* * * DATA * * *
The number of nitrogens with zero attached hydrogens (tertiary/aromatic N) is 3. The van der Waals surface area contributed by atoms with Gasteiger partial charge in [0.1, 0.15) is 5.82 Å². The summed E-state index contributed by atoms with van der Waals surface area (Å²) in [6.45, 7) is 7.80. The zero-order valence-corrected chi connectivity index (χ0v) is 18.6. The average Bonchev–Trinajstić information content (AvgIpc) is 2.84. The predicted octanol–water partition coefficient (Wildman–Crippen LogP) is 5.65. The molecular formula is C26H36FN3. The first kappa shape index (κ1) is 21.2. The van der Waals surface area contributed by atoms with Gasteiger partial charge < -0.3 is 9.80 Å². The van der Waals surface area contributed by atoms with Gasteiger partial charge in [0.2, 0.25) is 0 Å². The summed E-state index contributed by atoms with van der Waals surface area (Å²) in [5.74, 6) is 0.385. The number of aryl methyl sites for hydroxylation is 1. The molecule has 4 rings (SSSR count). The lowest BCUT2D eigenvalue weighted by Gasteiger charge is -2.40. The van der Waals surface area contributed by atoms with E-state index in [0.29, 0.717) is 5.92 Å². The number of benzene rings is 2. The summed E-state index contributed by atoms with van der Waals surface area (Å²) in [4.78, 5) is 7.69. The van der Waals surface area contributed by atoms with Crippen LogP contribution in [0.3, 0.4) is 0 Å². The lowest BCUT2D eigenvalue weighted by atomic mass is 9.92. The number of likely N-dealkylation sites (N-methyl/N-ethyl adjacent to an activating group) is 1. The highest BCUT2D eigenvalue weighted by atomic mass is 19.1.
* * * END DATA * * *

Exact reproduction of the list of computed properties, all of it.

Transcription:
The number of nitrogens with zero attached hydrogens (tertiary/aromatic N) is 3. The van der Waals surface area contributed by atoms with Gasteiger partial charge in [0.1, 0.15) is 5.82 Å². The summed E-state index contributed by atoms with van der Waals surface area (Å²) in [6.45, 7) is 7.80. The zero-order valence-corrected chi connectivity index (χ0v) is 18.6. The average Bonchev–Trinajstić information content (AvgIpc) is 2.84. The predicted octanol–water partition coefficient (Wildman–Crippen LogP) is 5.65. The molecular formula is C26H36FN3. The first kappa shape index (κ1) is 21.2. The van der Waals surface area contributed by atoms with Gasteiger partial charge < -0.3 is 9.80 Å². The van der Waals surface area contributed by atoms with Gasteiger partial charge in [0.2, 0.25) is 0 Å². The summed E-state index contributed by atoms with van der Waals surface area (Å²) in [5.74, 6) is 0.385. The number of aryl methyl sites for hydroxylation is 1. The molecule has 4 rings (SSSR count). The lowest BCUT2D eigenvalue weighted by Gasteiger charge is -2.40. The van der Waals surface area contributed by atoms with E-state index in [0.29, 0.717) is 5.92 Å². The number of benzene rings is 2. The summed E-state index contributed by atoms with van der Waals surface area (Å²) in [4.78, 5) is 7.69. The van der Waals surface area contributed by atoms with Crippen LogP contribution in [0.3, 0.4) is 0 Å². The lowest BCUT2D eigenvalue weighted by atomic mass is 9.92. The number of likely N-dealkylation sites (N-methyl/N-ethyl adjacent to an activating group) is 1. The highest BCUT2D eigenvalue weighted by atomic mass is 19.1.